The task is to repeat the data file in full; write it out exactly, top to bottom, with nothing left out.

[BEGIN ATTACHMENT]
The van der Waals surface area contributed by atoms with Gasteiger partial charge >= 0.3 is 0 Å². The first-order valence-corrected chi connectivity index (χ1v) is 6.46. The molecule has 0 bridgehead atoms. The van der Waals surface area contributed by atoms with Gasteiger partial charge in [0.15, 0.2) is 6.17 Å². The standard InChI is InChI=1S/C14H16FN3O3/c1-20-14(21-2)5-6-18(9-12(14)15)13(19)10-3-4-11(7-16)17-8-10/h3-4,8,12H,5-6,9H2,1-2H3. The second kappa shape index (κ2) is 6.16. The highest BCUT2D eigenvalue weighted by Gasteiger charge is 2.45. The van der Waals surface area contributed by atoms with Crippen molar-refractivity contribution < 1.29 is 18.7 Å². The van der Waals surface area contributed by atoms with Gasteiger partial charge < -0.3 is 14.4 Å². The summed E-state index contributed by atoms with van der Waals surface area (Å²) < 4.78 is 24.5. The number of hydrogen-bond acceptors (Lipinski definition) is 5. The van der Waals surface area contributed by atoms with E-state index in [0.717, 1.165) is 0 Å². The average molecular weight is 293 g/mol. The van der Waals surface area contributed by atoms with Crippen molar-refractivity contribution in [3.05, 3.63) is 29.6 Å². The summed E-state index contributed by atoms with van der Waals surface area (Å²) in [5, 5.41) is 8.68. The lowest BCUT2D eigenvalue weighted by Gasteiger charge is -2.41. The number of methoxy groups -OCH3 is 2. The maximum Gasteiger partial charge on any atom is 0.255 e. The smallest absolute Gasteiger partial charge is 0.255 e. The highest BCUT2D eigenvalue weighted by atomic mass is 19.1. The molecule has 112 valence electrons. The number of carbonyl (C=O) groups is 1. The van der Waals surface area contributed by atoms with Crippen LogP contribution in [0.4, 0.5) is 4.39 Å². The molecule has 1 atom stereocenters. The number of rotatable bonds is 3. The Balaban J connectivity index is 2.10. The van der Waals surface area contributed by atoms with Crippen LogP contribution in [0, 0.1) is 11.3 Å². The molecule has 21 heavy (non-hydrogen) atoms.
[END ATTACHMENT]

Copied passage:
The van der Waals surface area contributed by atoms with Gasteiger partial charge >= 0.3 is 0 Å². The first-order valence-corrected chi connectivity index (χ1v) is 6.46. The molecule has 0 bridgehead atoms. The van der Waals surface area contributed by atoms with Gasteiger partial charge in [0.15, 0.2) is 6.17 Å². The standard InChI is InChI=1S/C14H16FN3O3/c1-20-14(21-2)5-6-18(9-12(14)15)13(19)10-3-4-11(7-16)17-8-10/h3-4,8,12H,5-6,9H2,1-2H3. The second kappa shape index (κ2) is 6.16. The highest BCUT2D eigenvalue weighted by Gasteiger charge is 2.45. The van der Waals surface area contributed by atoms with Crippen molar-refractivity contribution < 1.29 is 18.7 Å². The van der Waals surface area contributed by atoms with Gasteiger partial charge < -0.3 is 14.4 Å². The summed E-state index contributed by atoms with van der Waals surface area (Å²) < 4.78 is 24.5. The number of hydrogen-bond acceptors (Lipinski definition) is 5. The van der Waals surface area contributed by atoms with E-state index in [0.717, 1.165) is 0 Å². The average molecular weight is 293 g/mol. The van der Waals surface area contributed by atoms with Crippen molar-refractivity contribution in [3.05, 3.63) is 29.6 Å². The summed E-state index contributed by atoms with van der Waals surface area (Å²) in [5, 5.41) is 8.68. The lowest BCUT2D eigenvalue weighted by Gasteiger charge is -2.41. The number of methoxy groups -OCH3 is 2. The maximum Gasteiger partial charge on any atom is 0.255 e. The smallest absolute Gasteiger partial charge is 0.255 e. The highest BCUT2D eigenvalue weighted by atomic mass is 19.1. The molecule has 112 valence electrons. The number of carbonyl (C=O) groups is 1. The van der Waals surface area contributed by atoms with Crippen LogP contribution in [0.4, 0.5) is 4.39 Å². The molecule has 1 atom stereocenters. The number of rotatable bonds is 3. The Balaban J connectivity index is 2.10. The van der Waals surface area contributed by atoms with Crippen LogP contribution in [0, 0.1) is 11.3 Å². The molecule has 21 heavy (non-hydrogen) atoms.